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    The Decision Model and Notation (DMN) standard is a user-friendly notation for decision logic. To verify correctness of DMN decision tables, many tools are available. However, most of these look at a table in isolation, with little or no regards for its context. In this work, we argue for the importance of context, and extend the formal verification criteria to include it. We identify two forms of context, namely in-model context and background knowledge. We also present our own context-aware verification tool, implemented in our DMN-IDP interface, and show that this context-aware approach allows us to perform more thorough verification than any other available tool

    Applying the Decision Model and Notation in Practice: A Method to Design and Specify Business Decisions and Business Logic

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    Proper decision-making is one of the most important capabilities of an organization. Therefore, it is important to make explicit all decisions that are relevant to manage for an organization. In 2015 the Object Management Group published the Decision Model and Notation (DMN) standard that focuses on modelling business decisions and underlying business logic. DMN is being adopted at an increas-ing rate, however, theory does not adequately cover activities or methods to guide practitioners mod-elling with DMN. To tackle this problem this paper presents a method to guide the modelling process of business decisions with DMN. The method has been validated and improved with an experiment using thirty participants. Based on this method, future research could focus on further validation and improvement by using more participants from different industries

    Modeling, Executing and Monitoring IoT-Driven Business Rules in BPMN and DMN: Current Support and Challenges

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    The involvement of the Internet of Things (IoT) in Business Process Management (BPM) solutions is continuously increasing. While BPM enables the modeling, implementation, execution, monitoring, and analysis of business processes, IoT fosters the collection and exchange of data over the Internet. By enriching BPM solutions with real-world IoT data both process automation and process monitoring can be improved. Furthermore, IoT data can be utilized during process execution to realize IoT-driven business rules that consider the state of the physical environment. The aggregation of low-level IoT data into processrelevant, high-level IoT data is a paramount step towards IoT-driven business processes and business rules respectively. In this context, Business Process Modeling and Notation (BPMN) and Decision Model and Notation (DMN) provide support to model, execute, and monitor IoTdriven business rules, but some challenges remain. This paper derives the challenges that emerge when modeling, executing, and monitoring IoT-driven business rules using BPMN 2.0 and DMN standards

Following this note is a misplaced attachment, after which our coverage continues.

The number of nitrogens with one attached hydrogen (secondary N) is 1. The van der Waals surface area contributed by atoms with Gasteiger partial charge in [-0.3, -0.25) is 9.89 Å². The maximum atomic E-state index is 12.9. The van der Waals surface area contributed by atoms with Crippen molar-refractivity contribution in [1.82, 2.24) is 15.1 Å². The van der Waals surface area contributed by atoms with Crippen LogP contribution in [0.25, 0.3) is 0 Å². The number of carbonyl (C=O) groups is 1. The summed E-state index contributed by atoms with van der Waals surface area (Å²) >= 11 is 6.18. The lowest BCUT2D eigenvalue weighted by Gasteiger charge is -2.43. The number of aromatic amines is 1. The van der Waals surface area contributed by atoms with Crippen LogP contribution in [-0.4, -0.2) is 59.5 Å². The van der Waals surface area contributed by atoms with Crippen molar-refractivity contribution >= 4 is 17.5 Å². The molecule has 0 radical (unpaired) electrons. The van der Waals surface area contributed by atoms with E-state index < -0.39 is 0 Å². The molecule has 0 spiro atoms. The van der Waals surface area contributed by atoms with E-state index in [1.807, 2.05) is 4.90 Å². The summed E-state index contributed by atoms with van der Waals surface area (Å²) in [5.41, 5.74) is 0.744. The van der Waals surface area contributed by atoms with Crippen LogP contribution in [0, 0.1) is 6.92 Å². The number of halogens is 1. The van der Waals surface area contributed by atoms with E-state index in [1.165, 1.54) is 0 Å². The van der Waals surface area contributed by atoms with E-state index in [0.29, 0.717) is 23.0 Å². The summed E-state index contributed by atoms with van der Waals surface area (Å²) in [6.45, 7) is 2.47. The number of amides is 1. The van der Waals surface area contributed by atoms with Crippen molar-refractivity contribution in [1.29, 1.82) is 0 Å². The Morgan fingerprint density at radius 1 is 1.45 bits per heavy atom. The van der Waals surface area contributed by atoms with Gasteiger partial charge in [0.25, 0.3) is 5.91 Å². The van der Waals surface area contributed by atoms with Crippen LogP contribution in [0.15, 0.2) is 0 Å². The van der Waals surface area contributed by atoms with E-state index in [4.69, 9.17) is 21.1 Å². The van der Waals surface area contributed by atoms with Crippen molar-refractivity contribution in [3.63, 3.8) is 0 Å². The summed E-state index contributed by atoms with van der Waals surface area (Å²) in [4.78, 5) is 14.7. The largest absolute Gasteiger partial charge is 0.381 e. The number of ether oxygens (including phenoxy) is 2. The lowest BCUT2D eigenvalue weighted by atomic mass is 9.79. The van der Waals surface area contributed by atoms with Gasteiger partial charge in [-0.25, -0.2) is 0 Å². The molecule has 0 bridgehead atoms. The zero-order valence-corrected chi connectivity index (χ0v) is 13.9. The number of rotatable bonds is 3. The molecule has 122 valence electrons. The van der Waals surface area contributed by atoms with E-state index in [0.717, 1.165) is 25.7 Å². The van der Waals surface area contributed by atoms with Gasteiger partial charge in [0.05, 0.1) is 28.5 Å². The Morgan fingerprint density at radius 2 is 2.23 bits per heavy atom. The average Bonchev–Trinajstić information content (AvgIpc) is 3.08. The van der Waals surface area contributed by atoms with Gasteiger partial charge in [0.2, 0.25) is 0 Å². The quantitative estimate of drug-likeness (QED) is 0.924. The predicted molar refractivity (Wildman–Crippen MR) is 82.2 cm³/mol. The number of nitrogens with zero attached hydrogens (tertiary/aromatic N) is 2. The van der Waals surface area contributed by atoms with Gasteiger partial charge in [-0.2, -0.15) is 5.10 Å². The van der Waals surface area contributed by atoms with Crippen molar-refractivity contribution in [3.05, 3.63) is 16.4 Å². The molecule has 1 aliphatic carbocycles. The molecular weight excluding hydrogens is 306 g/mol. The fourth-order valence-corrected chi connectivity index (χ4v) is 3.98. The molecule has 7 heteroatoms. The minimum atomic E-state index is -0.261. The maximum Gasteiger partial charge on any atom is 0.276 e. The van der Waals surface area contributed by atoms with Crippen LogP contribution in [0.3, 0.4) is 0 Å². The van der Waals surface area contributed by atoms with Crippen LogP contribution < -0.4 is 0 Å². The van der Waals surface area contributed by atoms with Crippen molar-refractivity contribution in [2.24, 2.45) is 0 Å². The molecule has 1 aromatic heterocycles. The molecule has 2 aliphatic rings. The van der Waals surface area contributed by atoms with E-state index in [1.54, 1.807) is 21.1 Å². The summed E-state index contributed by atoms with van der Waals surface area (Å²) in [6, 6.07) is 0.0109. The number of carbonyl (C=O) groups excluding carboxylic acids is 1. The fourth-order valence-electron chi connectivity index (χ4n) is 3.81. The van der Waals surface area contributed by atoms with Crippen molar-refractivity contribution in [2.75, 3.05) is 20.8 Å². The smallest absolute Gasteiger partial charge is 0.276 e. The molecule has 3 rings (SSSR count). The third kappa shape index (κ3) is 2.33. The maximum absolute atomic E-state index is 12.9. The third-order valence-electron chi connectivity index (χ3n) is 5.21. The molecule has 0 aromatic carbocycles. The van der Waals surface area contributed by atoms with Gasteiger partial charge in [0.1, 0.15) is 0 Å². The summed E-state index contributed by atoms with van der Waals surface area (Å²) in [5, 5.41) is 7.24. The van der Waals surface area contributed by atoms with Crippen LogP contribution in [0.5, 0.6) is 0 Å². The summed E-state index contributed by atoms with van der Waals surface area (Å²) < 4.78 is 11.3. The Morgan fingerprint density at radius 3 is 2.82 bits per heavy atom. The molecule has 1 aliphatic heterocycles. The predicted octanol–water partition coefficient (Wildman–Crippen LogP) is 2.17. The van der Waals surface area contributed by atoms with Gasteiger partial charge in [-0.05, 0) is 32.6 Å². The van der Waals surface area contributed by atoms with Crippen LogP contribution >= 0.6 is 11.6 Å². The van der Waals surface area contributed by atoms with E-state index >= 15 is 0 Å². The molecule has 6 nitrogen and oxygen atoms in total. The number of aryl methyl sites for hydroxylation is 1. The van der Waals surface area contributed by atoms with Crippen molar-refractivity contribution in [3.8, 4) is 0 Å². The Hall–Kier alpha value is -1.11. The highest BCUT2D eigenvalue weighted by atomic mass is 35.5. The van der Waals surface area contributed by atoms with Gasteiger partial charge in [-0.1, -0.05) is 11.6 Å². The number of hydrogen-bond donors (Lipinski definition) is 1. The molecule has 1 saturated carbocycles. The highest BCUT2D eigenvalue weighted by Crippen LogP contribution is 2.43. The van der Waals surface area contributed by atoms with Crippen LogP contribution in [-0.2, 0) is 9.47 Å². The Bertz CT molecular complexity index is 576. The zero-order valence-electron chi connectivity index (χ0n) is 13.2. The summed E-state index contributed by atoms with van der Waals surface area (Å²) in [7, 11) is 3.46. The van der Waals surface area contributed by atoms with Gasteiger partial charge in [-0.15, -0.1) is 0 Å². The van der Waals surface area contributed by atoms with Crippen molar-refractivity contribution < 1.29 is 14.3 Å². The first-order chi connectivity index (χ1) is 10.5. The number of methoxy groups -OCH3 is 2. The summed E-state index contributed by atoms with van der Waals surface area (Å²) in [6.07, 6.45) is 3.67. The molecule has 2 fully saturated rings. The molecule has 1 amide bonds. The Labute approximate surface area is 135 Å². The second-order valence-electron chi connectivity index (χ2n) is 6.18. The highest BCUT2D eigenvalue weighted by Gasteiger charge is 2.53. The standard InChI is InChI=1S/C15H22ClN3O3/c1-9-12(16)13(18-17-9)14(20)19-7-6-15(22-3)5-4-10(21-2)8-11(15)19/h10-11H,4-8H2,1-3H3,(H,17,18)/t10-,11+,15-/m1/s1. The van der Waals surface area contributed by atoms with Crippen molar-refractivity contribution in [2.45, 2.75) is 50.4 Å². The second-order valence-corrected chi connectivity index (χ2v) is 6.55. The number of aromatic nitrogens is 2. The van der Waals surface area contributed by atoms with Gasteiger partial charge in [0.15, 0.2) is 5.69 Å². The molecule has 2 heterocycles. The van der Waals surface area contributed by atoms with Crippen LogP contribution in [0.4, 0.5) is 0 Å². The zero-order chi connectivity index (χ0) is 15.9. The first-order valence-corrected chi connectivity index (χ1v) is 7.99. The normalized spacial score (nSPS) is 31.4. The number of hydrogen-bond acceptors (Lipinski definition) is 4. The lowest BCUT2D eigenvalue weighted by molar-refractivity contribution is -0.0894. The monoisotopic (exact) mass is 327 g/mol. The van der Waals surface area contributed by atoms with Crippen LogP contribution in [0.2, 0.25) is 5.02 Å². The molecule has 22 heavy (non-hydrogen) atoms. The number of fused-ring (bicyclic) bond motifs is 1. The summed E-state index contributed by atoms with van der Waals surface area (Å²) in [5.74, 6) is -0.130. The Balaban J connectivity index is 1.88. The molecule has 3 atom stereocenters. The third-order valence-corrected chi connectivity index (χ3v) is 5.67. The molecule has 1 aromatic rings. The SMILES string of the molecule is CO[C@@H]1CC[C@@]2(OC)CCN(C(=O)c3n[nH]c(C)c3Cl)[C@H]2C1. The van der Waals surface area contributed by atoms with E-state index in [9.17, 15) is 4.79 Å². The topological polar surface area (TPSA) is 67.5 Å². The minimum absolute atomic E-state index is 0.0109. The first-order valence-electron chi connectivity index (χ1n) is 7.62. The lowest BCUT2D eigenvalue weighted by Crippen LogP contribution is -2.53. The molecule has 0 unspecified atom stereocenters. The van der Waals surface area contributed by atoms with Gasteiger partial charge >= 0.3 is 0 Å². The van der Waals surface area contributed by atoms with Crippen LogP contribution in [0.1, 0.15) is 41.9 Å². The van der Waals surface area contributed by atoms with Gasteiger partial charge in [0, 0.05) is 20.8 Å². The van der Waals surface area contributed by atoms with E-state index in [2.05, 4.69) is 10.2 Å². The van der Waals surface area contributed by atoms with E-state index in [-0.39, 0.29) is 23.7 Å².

From BPMN process models to DMN decision models

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    The interplay between process and decision models plays a crucial role in business process management, as decisions may be based on running processes and affect process outcomes. Often process models include decisions that are encoded through process control flow structures and data flow elements, thus reducing process model maintainability. The Decision Model and Notation (DMN) was proposed to achieve separation of concerns and to possibly complement the Business Process Model and Notation (BPMN) for designing decisions related to process models. Nevertheless, deriving decision models from process models remains challenging, especially when the same data underlie both process and decision models. In this paper, we explore how and to which extent the data modeled in BPMN processes and used for decision-making may be represented in the corresponding DMN decision models. To this end, we identify a set of patterns that capture possible representations of data in BPMN processes and that can be used to guide the derivation of decision models related to existing process models. Throughout the paper we refer to real-world healthcare processes to show the applicability of the proposed approach